A dingo runs at the Dingo Discovery and Research Centre at the Toolern Vale in rural Victoria, some 60 kilometres north-west of Melbourne, where she is breeding dingoes for export to zoos around the world, on May 25, 2009.

A savage dingo attack on a tourist in Australia has prompted wildlife authorities here to renew warnings about the native wild dog.

So severe were the German man's injuries that he needed to be airlifted off Fraser Island, on the coast of Queensland, to a hospital on the mainland.

The man, 24, suffered serious injuries to his head, legs and arms but was in a stable condition, a spokesman from the Department of National Parks and Recreation told the Australian Associated Press.

According to the ABC, a 10-year-old boy was killed by dingoes on Fraser Island 11 years ago.

According to Australia's ABC Network, the man had wandered away from his tour group Saturday morning and fallen asleep on a track, where he was attacked by two dingoes.

As a result of the attack, park rangers had increased their patrols on the island.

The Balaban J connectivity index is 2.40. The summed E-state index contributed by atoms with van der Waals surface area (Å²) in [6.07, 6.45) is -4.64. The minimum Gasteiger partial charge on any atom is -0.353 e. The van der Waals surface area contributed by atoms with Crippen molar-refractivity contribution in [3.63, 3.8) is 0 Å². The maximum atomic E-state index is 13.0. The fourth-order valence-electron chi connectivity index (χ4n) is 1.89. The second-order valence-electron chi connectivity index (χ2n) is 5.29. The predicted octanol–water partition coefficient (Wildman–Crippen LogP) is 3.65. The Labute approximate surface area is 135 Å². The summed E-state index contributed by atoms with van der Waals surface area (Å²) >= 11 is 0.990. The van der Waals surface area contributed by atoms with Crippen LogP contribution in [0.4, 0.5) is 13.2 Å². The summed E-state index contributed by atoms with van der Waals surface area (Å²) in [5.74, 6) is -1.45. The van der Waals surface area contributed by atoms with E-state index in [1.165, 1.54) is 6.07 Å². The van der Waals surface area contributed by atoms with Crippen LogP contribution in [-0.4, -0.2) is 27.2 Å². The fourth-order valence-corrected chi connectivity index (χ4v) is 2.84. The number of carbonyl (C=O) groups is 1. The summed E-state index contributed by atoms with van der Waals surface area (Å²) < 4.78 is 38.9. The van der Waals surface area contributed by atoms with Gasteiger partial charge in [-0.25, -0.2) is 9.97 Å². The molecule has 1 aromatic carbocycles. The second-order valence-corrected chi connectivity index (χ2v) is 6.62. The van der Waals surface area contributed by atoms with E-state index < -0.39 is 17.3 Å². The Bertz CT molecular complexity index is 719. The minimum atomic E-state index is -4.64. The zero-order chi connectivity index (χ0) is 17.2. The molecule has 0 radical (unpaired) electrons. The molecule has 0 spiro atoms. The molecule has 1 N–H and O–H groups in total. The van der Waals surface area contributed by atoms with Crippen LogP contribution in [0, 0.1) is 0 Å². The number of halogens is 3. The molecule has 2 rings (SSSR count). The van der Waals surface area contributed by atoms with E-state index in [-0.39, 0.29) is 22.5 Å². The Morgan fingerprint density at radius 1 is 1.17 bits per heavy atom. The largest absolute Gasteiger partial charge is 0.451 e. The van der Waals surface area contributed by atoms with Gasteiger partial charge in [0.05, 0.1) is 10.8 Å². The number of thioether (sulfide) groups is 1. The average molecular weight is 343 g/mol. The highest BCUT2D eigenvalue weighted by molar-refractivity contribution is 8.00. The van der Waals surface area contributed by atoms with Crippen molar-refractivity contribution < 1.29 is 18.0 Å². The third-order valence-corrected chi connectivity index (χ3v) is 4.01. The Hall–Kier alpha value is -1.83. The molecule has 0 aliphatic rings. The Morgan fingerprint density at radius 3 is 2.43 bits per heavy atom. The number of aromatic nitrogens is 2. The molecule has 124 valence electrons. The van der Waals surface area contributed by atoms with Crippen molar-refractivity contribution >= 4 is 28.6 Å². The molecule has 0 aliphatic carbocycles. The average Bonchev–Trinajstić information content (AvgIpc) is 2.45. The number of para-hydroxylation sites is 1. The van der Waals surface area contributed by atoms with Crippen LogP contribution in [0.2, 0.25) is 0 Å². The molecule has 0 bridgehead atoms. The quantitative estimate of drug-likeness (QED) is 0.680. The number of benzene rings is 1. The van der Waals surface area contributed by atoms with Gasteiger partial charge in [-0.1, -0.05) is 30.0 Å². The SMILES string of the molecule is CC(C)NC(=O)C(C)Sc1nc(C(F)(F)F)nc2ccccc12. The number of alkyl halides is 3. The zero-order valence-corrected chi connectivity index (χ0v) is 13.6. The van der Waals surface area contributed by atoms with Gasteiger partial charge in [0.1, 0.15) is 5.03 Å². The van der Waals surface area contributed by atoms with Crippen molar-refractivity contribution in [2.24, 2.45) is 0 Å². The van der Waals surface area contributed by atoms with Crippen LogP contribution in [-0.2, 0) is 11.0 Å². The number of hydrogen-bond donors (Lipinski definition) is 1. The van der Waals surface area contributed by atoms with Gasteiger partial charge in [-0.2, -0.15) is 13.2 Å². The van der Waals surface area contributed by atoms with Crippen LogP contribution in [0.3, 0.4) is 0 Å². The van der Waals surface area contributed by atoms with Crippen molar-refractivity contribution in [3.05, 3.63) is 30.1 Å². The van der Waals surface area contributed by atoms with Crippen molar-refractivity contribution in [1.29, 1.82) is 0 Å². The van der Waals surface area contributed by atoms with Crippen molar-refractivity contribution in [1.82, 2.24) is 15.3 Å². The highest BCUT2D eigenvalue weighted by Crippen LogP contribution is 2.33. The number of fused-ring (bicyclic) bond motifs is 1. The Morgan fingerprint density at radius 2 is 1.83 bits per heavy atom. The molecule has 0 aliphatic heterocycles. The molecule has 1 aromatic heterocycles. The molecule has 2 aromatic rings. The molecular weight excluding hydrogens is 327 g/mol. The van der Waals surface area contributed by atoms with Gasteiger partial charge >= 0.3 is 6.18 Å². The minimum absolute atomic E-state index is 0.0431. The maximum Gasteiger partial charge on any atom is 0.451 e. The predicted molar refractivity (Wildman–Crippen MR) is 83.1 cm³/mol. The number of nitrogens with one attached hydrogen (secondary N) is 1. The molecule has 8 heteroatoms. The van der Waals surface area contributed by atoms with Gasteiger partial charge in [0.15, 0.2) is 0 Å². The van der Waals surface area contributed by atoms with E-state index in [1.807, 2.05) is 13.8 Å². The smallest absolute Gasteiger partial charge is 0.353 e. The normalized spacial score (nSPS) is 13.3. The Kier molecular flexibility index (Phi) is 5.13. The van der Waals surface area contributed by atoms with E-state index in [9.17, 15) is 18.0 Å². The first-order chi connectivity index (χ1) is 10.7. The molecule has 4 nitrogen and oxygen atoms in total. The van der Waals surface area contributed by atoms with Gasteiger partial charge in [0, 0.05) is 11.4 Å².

"This incident serves as an ongoing reminder that dingoes are wild animals and need to be treated as such," National Parks spokesman Ross Belcher said in a statement.

"The way to avoid such incidents is for all people to follow the department’s dingo safety messages."

The previous state government had promised to cull some of the animals.

Dingo attacks in Australia, while rare, invoke memories of the Azaria Chamberlain case made famous by the Meryl Streep film "A Cry in the Dark."

More from GlobalPost: Another inquest into Azaria Chamberlain disappearance 

Nine-week-old Azaria Chamberlain went missing in August 1980 from a campsite near Uluru, in central Australia.

Her mother, Lindy Chamberlain-Creighton (nee Chamberlain), was found guilty of the murder in 1982 and sentenced to life imprisonment, while her then husband Michael was given a suspended sentence for being an accessory after the fact.

An inquest into the Chamberlain's disappearance has ruled that a dingo or dingoes were responsible for the baby's death in August 1980.

Chamberlain-Creighton was released in 1986 when an item of Azaria clothing was found after after rulings by successive inquests that she was not guilty.

A final inquest concluded in early June that a dingo or dingoes were responsible for the Azaria's death.

More from GlobalPost: Azaria Chamberlain was taken by a dingo in 1980, Australian coroner finds

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